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CHICAGO — Lead tenor John E. Carter had the good fortune to perform with two important R&B groups: the Flamingos and the Dells.


And because of that achievement, he, along with such luminaries as John Lennon, is one of the few artists who have been inducted into the Rock and Roll Hall of Fame twice.


Carter, 75 — best known for the Dells’ hit “Oh, What A Night” — died of lung cancer Thursday, Aug. 20, at Ingalls Memorial Hospital in Harvey, according to his family.


Born and raised on Chicago’s South Side, Carter attended Wendell Phillips High School. He first found fame with the Flamingos, a doo-wop group he formed at age 18 in 1952 with three other members of the choir at the black-Jewish Church of God and Saints in Christ on East 41st Street in Bronzeville.


Though the group eventually had nine national chart hits with Chicago-based Chance, Parrot and Checker Records, many of the Flamingos’ early recordings failed to chart.


But with their “elegant, intricate and flawless vocal arrangements,” the Flamingos ultimately came to be “widely regarded as one of the best vocal groups in music,” and a key influence on Motown groups including the Supremes and the Jackson Five, according to the group’s entry in the Hall of Fame.


The group’s first big R&B hit, 1956’s “I’ll Be Home,” was a ballad in which a serviceman promises to return to his girl. It reached No. 5 on the R&B chart and No. 10 overall.


Soon after, Carter was drafted. But when he returned from serving as an Army cook in Germany, he had been replaced by the Flamingos.


Looking for a new gig, in 1960 he joined the Dells, a group formed several years earlier by friends from Thornton Township High School in Harvey.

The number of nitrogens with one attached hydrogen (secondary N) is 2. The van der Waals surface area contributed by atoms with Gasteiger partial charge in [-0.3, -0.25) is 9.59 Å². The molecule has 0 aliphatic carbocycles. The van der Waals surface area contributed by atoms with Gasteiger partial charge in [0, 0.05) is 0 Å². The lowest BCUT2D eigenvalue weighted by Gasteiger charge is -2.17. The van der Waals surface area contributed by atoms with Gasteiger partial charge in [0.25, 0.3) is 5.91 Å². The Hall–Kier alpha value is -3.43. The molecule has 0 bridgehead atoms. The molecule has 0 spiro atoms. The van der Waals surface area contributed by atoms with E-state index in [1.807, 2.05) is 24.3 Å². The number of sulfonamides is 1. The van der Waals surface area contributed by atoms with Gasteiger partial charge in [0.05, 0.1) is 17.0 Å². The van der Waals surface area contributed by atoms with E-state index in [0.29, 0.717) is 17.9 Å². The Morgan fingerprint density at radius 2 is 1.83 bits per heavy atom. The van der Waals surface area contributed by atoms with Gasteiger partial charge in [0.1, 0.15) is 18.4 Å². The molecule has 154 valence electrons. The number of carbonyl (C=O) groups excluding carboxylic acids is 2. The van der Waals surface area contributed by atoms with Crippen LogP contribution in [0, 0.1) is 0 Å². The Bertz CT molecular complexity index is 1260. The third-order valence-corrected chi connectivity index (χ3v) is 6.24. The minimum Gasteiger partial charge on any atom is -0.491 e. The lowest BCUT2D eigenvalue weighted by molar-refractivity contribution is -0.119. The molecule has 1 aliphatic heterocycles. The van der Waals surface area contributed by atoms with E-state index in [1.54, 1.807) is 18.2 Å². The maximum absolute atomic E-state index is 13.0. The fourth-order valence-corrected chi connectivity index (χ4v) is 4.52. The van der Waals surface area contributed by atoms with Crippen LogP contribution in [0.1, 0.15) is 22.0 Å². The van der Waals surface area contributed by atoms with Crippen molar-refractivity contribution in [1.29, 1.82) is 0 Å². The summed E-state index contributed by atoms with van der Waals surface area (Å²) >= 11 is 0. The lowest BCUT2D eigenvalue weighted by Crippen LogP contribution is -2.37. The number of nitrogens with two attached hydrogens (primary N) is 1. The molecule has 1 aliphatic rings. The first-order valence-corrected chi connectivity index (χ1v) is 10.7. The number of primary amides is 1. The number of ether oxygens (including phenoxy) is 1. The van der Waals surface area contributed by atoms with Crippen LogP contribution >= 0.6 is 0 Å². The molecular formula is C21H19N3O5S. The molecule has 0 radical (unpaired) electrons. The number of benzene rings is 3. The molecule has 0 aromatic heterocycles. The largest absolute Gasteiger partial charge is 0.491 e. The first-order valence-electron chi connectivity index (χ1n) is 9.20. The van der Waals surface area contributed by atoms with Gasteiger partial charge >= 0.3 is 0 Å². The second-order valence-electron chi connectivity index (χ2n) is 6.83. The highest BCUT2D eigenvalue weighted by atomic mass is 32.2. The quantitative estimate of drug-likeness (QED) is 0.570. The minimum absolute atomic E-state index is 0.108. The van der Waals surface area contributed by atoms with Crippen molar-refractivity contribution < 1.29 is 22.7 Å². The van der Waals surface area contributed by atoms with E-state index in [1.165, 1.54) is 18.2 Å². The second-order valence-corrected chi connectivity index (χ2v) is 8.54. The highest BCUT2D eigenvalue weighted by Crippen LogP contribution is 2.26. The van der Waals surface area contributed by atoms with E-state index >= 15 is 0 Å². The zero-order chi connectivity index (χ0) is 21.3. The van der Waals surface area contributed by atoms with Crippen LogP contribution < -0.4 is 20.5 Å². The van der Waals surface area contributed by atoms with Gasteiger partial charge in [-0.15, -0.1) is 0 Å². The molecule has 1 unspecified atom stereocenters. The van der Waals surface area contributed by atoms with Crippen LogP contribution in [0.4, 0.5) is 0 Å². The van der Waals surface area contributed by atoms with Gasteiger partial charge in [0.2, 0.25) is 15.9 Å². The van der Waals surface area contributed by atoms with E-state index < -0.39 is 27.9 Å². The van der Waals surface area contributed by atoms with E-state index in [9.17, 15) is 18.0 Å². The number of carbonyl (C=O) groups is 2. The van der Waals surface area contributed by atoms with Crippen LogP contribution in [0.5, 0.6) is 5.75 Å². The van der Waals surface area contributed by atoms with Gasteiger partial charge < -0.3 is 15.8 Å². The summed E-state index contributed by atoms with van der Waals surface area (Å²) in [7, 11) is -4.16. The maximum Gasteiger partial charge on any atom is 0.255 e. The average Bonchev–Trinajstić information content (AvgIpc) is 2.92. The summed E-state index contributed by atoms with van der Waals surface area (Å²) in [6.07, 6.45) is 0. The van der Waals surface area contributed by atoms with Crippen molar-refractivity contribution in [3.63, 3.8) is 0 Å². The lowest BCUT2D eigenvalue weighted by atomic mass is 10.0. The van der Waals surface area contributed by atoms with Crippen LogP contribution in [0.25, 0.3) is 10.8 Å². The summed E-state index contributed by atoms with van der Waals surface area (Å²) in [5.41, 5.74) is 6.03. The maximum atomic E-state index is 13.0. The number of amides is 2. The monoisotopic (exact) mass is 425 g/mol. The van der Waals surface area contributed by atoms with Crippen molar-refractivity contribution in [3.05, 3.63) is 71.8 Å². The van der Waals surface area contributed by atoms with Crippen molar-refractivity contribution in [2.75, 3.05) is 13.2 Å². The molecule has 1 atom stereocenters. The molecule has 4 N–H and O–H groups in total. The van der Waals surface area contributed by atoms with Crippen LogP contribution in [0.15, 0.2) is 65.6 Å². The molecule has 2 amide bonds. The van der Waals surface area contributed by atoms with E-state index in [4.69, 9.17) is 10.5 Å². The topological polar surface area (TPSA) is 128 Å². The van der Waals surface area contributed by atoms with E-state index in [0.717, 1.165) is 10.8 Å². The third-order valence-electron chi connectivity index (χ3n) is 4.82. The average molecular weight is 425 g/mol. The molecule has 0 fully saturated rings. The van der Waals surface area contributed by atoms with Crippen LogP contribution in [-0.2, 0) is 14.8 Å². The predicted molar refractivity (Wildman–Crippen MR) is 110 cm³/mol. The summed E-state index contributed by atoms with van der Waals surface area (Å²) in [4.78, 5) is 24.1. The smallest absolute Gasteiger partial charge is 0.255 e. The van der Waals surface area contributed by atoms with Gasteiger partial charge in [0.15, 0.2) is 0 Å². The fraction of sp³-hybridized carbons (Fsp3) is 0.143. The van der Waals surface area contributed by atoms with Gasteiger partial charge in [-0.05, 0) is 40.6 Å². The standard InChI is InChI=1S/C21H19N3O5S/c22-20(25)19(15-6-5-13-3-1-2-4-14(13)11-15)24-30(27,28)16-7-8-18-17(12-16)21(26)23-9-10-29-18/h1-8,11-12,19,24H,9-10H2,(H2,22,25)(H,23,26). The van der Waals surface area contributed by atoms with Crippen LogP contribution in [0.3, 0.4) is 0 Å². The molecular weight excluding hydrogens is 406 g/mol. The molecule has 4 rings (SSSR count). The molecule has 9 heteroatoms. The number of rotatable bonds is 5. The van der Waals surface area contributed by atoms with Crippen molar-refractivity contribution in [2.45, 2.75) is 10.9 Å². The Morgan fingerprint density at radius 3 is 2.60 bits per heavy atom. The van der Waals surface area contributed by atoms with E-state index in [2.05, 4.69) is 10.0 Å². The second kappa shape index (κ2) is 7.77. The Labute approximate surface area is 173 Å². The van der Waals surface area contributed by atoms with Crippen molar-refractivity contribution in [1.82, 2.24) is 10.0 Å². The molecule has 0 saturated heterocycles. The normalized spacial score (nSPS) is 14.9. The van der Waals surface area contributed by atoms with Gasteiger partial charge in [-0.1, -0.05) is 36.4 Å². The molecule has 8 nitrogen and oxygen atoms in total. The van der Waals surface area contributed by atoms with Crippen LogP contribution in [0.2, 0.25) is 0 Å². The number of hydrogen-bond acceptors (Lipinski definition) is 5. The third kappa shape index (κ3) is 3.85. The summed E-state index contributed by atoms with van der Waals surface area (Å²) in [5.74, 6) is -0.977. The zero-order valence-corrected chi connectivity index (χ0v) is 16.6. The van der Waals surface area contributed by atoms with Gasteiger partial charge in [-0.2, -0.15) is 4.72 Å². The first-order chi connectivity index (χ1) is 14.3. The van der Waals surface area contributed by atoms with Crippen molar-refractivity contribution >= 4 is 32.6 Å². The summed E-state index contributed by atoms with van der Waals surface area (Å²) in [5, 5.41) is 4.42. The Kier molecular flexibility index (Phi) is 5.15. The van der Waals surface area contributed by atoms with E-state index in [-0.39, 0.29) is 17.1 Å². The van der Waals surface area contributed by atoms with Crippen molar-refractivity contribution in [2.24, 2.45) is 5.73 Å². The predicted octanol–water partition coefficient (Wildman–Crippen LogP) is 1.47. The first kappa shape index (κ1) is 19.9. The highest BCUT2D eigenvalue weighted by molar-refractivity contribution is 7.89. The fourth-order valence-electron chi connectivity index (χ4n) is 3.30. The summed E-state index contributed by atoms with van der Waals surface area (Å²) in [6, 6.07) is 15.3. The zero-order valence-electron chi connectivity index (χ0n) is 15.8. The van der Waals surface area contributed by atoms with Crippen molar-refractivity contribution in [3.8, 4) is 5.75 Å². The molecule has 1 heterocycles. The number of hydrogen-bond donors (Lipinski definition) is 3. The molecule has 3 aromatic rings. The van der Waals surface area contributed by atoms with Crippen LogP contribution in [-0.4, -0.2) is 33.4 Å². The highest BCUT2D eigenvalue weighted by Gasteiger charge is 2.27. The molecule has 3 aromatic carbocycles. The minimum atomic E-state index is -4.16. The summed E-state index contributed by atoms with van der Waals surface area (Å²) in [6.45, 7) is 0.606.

The Dells’ breakthrough came a year later, when the band was hired to perform as a backup band for Dinah Washington, who it toured with for two years.


The band’s biggest hit, “Oh, What A Night,” was inspired by a party thrown for the band and was originally recorded in 1956, before Carter joined. Re-released in 1969 with Carter singing back-up vocals, it reached the top of the R&B charts and the top 10 on the Billboard singles chart, selling more than 1 million copies.


Other Dells hits included “Stay in My Corner,” which was one of the first R&B songs to run over six minutes, and “Give Your Baby a Standing Ovation,” which reached number 3 on the R&B chart in 1973.


Unlike many R&B bands of the era, which changed their line-ups repeatedly, Carter and the original Dells continued recording through the 1980s and 1990s, and released “Reminiscing,” in 2000, nearly 50 years after they formed.


They were the inspiration for the 1999 movie “The Five Heartbeats” and they continued to perform until last summer, when Carter’s cancer was diagnosed, according to his daughter, Jewel Carter.


Carter was the only surviving founder member of the Flamingos when the group was inducted to the Hall of Fame in 2001, and he became one of only five musicians to be inducted with two different groups when the Dells were inducted in 2004.


“He was singing the Sam & Dave song, ‘Hold On, I’m Coming,’ in hospital,” Jewel Carter said.


A devoted fisherman and keen cook at his home in south Chicago suburban Park Forest, Ill., “he preferred singing to talking, and he loved making people laugh,” she added.


Marvin Junior, a Dells bandmate, said: “He was a happy-go-lucky guy — he was a part of all of our lives for so long.”


Carter is survived by five daughters and five grandchildren

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